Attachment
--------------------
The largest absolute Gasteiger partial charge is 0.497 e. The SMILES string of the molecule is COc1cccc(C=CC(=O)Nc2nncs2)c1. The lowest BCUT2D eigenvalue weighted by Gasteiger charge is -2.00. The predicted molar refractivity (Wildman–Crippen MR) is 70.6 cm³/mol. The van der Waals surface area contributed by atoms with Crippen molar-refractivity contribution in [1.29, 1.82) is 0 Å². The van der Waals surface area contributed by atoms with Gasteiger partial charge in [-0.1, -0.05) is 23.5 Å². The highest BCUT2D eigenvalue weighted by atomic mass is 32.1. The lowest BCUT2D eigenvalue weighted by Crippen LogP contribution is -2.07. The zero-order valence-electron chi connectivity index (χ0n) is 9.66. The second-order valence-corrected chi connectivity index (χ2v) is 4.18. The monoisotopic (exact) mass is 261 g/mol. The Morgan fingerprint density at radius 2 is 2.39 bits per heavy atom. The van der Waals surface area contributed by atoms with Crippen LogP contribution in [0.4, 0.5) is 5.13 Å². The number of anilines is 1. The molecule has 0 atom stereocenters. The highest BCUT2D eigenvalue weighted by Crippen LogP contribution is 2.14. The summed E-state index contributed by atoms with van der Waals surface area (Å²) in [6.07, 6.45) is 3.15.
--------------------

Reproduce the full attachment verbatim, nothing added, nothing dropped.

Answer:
The largest absolute Gasteiger partial charge is 0.497 e. The SMILES string of the molecule is COc1cccc(C=CC(=O)Nc2nncs2)c1. The lowest BCUT2D eigenvalue weighted by Gasteiger charge is -2.00. The predicted molar refractivity (Wildman–Crippen MR) is 70.6 cm³/mol. The van der Waals surface area contributed by atoms with Crippen molar-refractivity contribution in [1.29, 1.82) is 0 Å². The van der Waals surface area contributed by atoms with Gasteiger partial charge in [-0.1, -0.05) is 23.5 Å². The highest BCUT2D eigenvalue weighted by atomic mass is 32.1. The lowest BCUT2D eigenvalue weighted by Crippen LogP contribution is -2.07. The zero-order valence-electron chi connectivity index (χ0n) is 9.66. The second-order valence-corrected chi connectivity index (χ2v) is 4.18. The monoisotopic (exact) mass is 261 g/mol. The Morgan fingerprint density at radius 2 is 2.39 bits per heavy atom. The van der Waals surface area contributed by atoms with Crippen LogP contribution in [0.4, 0.5) is 5.13 Å². The number of anilines is 1. The molecule has 0 atom stereocenters. The highest BCUT2D eigenvalue weighted by Crippen LogP contribution is 2.14. The summed E-state index contributed by atoms with van der Waals surface area (Å²) in [6.07, 6.45) is 3.15.